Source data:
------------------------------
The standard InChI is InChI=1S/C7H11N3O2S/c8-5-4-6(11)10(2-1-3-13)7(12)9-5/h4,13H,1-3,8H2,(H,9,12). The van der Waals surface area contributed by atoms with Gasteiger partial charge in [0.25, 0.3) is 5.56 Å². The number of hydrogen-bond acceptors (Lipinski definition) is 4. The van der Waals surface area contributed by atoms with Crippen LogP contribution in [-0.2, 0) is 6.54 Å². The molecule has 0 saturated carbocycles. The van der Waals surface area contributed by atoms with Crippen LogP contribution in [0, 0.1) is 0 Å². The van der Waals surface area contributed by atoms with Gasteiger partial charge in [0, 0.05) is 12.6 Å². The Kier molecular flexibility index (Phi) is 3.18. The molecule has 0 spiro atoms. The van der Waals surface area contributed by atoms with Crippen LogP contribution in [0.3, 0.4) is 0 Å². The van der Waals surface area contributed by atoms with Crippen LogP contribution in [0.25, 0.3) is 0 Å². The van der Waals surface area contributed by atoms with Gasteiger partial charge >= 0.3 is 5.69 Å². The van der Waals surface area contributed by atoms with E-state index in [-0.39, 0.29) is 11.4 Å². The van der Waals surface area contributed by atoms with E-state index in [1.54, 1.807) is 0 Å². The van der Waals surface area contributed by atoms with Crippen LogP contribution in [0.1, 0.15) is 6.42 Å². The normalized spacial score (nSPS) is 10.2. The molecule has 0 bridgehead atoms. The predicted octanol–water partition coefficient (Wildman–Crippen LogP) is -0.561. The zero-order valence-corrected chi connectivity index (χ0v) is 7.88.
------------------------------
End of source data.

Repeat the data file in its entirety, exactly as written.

The standard InChI is InChI=1S/C7H11N3O2S/c8-5-4-6(11)10(2-1-3-13)7(12)9-5/h4,13H,1-3,8H2,(H,9,12). The van der Waals surface area contributed by atoms with Gasteiger partial charge in [0.25, 0.3) is 5.56 Å². The number of hydrogen-bond acceptors (Lipinski definition) is 4. The van der Waals surface area contributed by atoms with Crippen LogP contribution in [-0.2, 0) is 6.54 Å². The molecule has 0 saturated carbocycles. The van der Waals surface area contributed by atoms with Crippen LogP contribution in [0, 0.1) is 0 Å². The van der Waals surface area contributed by atoms with Gasteiger partial charge in [0, 0.05) is 12.6 Å². The Kier molecular flexibility index (Phi) is 3.18. The molecule has 0 spiro atoms. The van der Waals surface area contributed by atoms with Crippen LogP contribution in [0.3, 0.4) is 0 Å². The van der Waals surface area contributed by atoms with Crippen LogP contribution in [0.25, 0.3) is 0 Å². The van der Waals surface area contributed by atoms with Gasteiger partial charge >= 0.3 is 5.69 Å². The van der Waals surface area contributed by atoms with E-state index in [-0.39, 0.29) is 11.4 Å². The van der Waals surface area contributed by atoms with E-state index in [1.54, 1.807) is 0 Å². The van der Waals surface area contributed by atoms with Crippen LogP contribution in [0.1, 0.15) is 6.42 Å². The normalized spacial score (nSPS) is 10.2. The molecule has 0 bridgehead atoms. The predicted octanol–water partition coefficient (Wildman–Crippen LogP) is -0.561. The zero-order valence-corrected chi connectivity index (χ0v) is 7.88.